you have been separated from the baby or toddler at the time of danger or during its aftermath
you or other carers are emotionally unwell with stress, grief, anxiety, exhaustion or depression – this can have a serious effect on the baby or toddler
your family has lost their home and community.
There is increasing evidence to suggest that the younger a child, the more serious the post-traumatic problems.
Actively seeking help and advice is important.
How to know a baby under stress or trauma
These are some of the changes that can be seen in infants and children under stress:
- sleep problems, nightmares, reluctance to go to bed or get up
- changes in dressing, eating and toilet habits
- irritability, uncooperative, listless or bored
- clinging to family or familiar things, needing objects for security
- unable to cope with change or ordinary problems
- reverting to immature behaviour or habits they had previously grown out of
- changes in relationships with parents, becoming more demanding, possessive, withdrawn, or uncommunicative
- relationships with brothers, sisters and peers become more difficult. Often there is an increase in conflict, competition, aggression or withdrawal within these relationships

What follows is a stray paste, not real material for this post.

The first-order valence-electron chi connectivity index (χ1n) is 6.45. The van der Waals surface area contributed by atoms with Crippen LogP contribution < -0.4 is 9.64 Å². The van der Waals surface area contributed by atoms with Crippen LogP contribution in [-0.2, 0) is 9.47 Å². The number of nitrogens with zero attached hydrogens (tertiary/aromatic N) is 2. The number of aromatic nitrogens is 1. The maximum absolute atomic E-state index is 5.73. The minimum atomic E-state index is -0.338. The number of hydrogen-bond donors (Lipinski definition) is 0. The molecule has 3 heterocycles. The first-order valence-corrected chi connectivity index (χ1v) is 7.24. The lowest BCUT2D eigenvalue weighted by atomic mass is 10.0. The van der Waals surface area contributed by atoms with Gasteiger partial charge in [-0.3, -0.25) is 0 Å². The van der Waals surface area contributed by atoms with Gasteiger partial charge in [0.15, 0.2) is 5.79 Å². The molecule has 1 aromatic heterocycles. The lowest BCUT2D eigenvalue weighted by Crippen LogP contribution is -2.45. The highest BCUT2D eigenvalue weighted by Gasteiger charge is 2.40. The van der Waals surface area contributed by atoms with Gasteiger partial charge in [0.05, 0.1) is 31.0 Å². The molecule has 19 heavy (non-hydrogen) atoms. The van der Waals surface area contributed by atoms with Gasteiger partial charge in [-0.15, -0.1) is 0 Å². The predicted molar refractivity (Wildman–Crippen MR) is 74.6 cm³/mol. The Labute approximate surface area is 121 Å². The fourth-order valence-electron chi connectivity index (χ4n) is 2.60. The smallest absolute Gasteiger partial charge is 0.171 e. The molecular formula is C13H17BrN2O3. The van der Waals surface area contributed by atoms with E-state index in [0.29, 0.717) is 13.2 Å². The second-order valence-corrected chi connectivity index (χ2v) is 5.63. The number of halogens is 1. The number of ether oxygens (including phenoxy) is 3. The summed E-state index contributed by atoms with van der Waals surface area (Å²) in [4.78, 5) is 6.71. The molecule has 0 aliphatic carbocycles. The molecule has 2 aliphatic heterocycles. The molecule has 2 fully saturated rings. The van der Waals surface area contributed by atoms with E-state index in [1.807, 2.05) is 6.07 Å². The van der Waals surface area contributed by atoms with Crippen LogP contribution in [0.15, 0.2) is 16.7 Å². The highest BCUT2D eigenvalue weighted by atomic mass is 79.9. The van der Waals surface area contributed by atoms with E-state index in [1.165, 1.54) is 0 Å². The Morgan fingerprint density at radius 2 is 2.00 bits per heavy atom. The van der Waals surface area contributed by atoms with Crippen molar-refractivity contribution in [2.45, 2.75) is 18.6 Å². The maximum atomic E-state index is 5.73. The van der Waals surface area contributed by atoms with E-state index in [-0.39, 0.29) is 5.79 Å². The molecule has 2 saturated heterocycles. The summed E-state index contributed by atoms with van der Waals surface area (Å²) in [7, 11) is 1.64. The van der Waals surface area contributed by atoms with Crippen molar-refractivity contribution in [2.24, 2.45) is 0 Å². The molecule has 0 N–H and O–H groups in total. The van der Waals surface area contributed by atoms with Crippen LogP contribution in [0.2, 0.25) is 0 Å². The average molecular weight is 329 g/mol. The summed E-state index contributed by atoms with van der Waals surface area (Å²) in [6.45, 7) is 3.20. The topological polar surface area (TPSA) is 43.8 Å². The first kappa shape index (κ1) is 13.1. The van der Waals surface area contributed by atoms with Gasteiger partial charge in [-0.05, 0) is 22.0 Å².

- preoccupation with the trauma – wanting to talk about it, playing it out, wanting to see where it happened
- excessive concern for others – holding back their needs to protect adults and anxiety about loved ones
- reduced school performance, concentration or ability to play constructively
- overactive behaviour, restlessness or dissatisfaction
- small ailments or injuries are exaggerated or used to get comfort and security
- transitions such as from preschool to school may be more difficult. Often there are problems at the start or end of daily activities
- exaggerated reactions to small crises. This may be an expression of their distress about the incident which often they don’t fully understand.
How to help a babies with trauma
- It’s better to tell children what has happened. Giving them the facts (but without unnecessary detail) helps prevent their imagination taking over.